Making spore prints at home is easy and can help you in the identification process of a mushroom. Spore prints also make great artwork if you’re looking for a new way to appreciate mushrooms and create something unique!
What You Will Need
You’ll need relatively mature mushrooms. Any mushrooms that are young, have a covering over the gills or pores are not likely to drop their spores in order for you to obtain a print. On the other hand, mushrooms that are old and “past their best before date” have dropped their spores and you’ll be blanked.
White paper – the thicker the better because some mushroom samples can be quite wet and “soak” the paper. Black paper can be used as well. To help in the identification process only white paper is required because no matter the colour the spores will be, you’ll see the result. If you want to use spore prints as artwork then having minimum two specimens is required – one to go on white paper and one on the black. (Unless you already know what colour the spores will be.)
Collecting Spores on Paper
Carefully cut the stem off and place the cap (with the gills or pores faced downward), on a piece of paper.
Place a cup, glass or bowl upside-down over the top of your mushroom(s) to prevent any air currents from affecting the spores leaving a proper print. Once covered, leave undisturbed as spores will fall directly downward.
Some spore prints can appear within a few hours; however it’s best to wait overnight just to be sure you get a good print. When you remove the cup and carefully lift the mushroom cap, you should find a print.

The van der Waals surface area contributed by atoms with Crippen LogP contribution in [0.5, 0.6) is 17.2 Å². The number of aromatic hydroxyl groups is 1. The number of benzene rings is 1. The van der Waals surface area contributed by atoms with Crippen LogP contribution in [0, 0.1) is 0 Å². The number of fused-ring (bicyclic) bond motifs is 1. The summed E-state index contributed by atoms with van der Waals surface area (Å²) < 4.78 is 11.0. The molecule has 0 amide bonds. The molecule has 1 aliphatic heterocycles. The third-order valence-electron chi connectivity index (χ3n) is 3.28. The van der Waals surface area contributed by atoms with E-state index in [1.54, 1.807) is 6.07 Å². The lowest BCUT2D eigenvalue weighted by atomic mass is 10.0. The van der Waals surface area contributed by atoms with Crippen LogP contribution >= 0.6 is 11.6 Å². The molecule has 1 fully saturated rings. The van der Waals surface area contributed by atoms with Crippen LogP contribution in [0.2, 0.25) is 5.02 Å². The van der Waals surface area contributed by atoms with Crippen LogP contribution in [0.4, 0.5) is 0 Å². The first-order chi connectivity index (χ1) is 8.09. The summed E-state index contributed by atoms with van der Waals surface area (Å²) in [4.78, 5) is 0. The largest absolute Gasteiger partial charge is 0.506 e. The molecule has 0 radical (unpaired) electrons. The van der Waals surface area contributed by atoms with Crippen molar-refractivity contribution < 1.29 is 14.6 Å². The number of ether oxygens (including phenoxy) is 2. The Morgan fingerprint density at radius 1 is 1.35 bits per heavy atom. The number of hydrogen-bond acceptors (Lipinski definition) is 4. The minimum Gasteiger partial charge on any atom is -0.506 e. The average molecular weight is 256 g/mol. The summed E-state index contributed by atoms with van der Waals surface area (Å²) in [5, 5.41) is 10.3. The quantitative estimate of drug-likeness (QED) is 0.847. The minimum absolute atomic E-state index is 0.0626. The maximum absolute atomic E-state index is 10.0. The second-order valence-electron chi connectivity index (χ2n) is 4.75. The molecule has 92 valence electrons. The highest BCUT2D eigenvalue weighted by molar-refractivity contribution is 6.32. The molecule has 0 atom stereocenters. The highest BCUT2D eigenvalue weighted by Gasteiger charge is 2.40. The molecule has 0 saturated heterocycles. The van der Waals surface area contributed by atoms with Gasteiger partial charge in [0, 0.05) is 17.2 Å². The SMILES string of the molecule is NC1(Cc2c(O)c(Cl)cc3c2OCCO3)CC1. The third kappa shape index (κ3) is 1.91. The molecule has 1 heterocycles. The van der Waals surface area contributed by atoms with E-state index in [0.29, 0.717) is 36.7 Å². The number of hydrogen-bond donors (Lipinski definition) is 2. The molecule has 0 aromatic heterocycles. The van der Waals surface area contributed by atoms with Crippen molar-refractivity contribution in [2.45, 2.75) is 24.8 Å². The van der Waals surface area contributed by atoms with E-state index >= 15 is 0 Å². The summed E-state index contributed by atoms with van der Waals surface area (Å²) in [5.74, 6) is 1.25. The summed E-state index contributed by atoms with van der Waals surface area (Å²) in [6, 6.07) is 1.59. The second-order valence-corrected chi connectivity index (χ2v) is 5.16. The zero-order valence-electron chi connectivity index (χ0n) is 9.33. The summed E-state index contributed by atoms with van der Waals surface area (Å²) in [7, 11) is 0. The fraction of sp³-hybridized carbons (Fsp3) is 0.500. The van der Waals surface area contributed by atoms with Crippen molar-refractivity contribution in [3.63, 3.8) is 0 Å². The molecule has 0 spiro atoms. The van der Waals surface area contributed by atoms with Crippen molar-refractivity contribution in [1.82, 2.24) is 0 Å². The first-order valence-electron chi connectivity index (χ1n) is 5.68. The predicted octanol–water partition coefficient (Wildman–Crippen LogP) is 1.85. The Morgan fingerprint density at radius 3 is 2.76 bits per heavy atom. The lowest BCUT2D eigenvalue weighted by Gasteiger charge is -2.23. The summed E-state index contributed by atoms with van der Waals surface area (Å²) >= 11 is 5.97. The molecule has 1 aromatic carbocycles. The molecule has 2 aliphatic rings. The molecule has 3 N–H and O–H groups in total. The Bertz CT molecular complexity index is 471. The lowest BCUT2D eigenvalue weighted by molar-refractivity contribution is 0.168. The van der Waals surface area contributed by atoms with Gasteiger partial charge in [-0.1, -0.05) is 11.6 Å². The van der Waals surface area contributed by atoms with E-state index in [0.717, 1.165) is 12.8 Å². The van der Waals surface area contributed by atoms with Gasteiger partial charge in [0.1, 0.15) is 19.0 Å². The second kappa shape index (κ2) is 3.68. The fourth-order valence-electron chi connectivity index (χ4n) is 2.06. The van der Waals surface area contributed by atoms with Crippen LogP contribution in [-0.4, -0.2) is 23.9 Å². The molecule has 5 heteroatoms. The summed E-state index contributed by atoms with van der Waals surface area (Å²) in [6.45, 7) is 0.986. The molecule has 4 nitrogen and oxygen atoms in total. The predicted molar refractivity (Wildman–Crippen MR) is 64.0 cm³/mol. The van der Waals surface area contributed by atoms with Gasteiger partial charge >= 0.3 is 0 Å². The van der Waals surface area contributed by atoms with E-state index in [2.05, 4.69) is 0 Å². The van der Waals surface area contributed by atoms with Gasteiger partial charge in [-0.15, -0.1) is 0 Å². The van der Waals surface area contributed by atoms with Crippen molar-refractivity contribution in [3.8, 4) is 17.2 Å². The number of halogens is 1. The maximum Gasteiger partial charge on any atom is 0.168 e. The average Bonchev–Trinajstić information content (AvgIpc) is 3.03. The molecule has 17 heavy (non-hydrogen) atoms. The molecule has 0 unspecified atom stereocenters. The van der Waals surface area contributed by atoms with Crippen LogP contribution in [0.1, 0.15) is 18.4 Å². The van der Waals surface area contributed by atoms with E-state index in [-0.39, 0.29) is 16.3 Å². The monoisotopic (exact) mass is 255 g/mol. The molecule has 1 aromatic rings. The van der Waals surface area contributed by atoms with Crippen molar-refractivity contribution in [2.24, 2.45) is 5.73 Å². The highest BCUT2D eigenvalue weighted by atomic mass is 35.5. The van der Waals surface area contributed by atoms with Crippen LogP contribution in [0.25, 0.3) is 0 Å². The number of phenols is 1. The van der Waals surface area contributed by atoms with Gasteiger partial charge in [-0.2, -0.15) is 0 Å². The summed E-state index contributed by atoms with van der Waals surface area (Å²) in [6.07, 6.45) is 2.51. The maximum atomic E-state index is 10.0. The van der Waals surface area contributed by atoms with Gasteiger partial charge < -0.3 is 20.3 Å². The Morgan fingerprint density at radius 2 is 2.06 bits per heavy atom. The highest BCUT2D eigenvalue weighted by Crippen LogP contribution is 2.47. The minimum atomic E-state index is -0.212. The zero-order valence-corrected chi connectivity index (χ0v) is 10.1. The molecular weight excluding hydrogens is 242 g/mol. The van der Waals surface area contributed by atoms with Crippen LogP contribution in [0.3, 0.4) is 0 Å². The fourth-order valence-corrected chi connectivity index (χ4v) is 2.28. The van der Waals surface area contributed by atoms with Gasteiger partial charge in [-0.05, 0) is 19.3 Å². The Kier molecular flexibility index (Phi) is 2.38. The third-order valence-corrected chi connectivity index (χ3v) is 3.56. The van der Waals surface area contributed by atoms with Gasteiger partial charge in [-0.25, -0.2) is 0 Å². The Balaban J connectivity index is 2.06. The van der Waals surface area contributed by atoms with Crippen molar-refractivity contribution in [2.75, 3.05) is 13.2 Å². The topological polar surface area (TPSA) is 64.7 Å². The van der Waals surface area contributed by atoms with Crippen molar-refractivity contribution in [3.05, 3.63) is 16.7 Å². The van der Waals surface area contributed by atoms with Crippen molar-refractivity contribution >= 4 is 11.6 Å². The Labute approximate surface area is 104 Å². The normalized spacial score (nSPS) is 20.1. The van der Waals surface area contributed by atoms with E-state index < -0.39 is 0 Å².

If you discover that the specimen you have is an edible mushroom, do NOT eat it. At this point your specimen is only good for further study. If you do not want to study it then toss it in your garden.
Collecting Spores on Glass
Wash two pieces of identical glass with soapy water and dry. Wipe before use to ensure there are no watermarks. Follow the above instructions on one piece of glass. When the spore print is complete then carefully place the second piece of glass onto the printed glass. Create a bind between both plates by joining the two plates with duct tape.
This method allows you to save your prints at room temperature for years, in a cool location and not in sunlight. Should you use the glass method then your prints can be framed or even used in stain glass creations.
Using Spore Prints as Art
Saving your spore print long-term can also be done by using clear shelf paper or placed in a clear sandwich bag. Be sure not to display or store your prints in an area that gets direct sunlight. Create a collage, photo album or display them any other way in which you will enjoy for months or years to come!